As a critical race theory student and a social justice educator I assure you these methods are heavily cited in social science research as innovative educational practices.

So why then when used by a grassroots youth center is it deemed inefficient?

What is inefficient is the way most Santa Monica youth centers operate because they overlook the cultural component and competency required to best serve the demographics of the Pico neighborhood.

By this I'm not talking about tokenized celebrations of race and culture, I am talking about how race and culture should strategically be a part of the principles from which these organizations are founded.

At the Virginia Avenue Park Teen Center, we worked with youth and families from the community to build an "altar", a traditional Latino practice used there to memorialize the youth and young adults lost in our community.

Many of them were victims of gang-violence.

When I left the organization this memorial was removed from the place where it stood for five years.

Opponents argued it was controversial, maybe a bit "too ethnic", so reverting back to "policy" and institutional practices the city staff removed the long standing community based memorial.

To them it was about policy to us it was yet another racist microagression used to alienate former VAP loyalist and lifelong community members.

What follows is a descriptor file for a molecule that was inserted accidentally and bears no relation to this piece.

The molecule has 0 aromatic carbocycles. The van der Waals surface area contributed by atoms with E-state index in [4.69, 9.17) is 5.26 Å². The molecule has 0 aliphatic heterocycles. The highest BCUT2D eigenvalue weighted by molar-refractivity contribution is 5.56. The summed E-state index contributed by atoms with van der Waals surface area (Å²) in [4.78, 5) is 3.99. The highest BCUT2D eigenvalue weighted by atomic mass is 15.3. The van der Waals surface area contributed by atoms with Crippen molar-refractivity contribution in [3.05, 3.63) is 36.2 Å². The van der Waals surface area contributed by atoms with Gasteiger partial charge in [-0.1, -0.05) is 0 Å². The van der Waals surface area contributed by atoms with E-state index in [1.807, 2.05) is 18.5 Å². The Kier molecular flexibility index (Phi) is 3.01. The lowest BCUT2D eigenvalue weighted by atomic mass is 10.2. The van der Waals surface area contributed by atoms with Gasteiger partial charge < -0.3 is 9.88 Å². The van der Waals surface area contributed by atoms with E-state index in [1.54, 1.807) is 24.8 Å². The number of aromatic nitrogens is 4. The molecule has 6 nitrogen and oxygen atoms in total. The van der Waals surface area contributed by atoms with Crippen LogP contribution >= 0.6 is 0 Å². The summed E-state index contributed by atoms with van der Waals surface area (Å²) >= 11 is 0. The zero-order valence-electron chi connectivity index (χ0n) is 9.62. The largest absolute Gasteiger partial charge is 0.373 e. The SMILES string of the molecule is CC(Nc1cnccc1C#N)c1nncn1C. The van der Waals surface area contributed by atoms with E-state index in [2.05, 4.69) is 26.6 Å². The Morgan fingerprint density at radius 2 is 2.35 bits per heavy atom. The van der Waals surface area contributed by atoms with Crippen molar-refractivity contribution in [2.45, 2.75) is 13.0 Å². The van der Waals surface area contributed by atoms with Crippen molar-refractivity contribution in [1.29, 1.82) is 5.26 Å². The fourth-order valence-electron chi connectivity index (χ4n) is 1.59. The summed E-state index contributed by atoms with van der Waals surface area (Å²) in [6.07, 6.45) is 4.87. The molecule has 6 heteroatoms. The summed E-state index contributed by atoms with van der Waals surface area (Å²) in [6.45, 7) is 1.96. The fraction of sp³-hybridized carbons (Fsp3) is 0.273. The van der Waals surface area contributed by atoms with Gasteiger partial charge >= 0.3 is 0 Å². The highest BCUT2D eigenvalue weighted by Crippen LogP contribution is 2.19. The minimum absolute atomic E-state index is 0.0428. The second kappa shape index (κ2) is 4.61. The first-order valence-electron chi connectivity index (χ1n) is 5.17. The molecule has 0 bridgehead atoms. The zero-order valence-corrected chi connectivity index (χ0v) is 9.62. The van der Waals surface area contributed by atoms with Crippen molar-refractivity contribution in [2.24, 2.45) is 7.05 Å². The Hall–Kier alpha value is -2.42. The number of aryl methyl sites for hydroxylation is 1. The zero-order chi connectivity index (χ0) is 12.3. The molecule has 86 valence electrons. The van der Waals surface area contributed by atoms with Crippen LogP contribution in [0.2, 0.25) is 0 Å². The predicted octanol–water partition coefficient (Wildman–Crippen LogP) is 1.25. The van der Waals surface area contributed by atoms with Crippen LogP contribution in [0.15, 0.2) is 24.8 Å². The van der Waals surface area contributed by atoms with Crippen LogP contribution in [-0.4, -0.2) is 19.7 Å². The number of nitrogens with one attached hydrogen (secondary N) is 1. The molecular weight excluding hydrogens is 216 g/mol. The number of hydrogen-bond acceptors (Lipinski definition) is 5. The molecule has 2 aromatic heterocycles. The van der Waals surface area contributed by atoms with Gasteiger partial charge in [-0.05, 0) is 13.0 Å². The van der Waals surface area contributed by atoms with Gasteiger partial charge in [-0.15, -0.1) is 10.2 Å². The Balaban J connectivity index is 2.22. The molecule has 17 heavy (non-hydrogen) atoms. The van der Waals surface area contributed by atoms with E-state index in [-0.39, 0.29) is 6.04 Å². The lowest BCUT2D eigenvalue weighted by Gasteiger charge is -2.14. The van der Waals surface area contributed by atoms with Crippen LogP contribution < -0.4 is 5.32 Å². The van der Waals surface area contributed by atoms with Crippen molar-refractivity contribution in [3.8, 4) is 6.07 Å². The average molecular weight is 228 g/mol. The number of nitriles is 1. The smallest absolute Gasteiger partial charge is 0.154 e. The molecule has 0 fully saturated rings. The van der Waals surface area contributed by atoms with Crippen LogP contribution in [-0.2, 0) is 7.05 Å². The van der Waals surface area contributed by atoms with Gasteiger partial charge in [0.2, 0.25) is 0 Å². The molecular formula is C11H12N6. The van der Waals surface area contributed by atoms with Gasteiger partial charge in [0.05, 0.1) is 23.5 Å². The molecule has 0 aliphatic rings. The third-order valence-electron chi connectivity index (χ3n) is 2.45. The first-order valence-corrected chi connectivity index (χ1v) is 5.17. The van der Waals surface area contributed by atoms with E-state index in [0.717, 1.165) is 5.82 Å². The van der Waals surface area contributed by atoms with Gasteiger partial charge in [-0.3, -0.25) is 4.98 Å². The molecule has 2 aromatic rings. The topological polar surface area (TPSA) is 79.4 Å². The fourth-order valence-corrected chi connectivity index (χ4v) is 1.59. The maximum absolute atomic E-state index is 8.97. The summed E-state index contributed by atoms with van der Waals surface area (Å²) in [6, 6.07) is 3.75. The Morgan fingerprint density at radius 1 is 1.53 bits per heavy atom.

Whether or not city staff understood this, the removal of a culturally affirming and community built memorial, can only be interpreted as an insensitive and discriminatory act.

Most people don't understand that racism is more than just overt isolated acts of discrimination.

It is also covert, systemic and institutionalized operating to disadvantage and disenfranchises people of color.

For example the fact that there has never been a Pico neighborhood resident of color on Santa Monica's city council, is a form is systemic racism.

The Pico neighborhood is home to the majority of Santa Monica’s African-American and Latino community.

This means that there has not been one single city council member with firsthand knowledge of the conditions plaguing the Pico neighborhood community.

This sends the message that our needs are not valued by our leaders

Unfortunately the PYFC is currently on a lifeline and may be defunded by our city council this June. All we ask is why?

I can't help but be reminded of the racism that's going on in Tucson, Arizona where their school district's Mexican American Studies program was forcefully shut down; a program the graduated over 90 percent of its cohort each year.

There are parallels between what happened in Arizona and what is happening here in Santa Monica.

Arizona school board members and elected officials banned the program without attempting to witness firsthand the transformative affects this program had on its students.

Much like Santa Monica's city Manager, Rod Gould, who has never stepped foot inside of the PYFC yet he is proposing to defund it.

That is a perplexing thought to fathom given that the previous city manager Lamont Ewell allotted PYFC with an additional $100,000 dollars to help move and upgrade its facility after he spent a mere two hours inside the PYFC some years ago.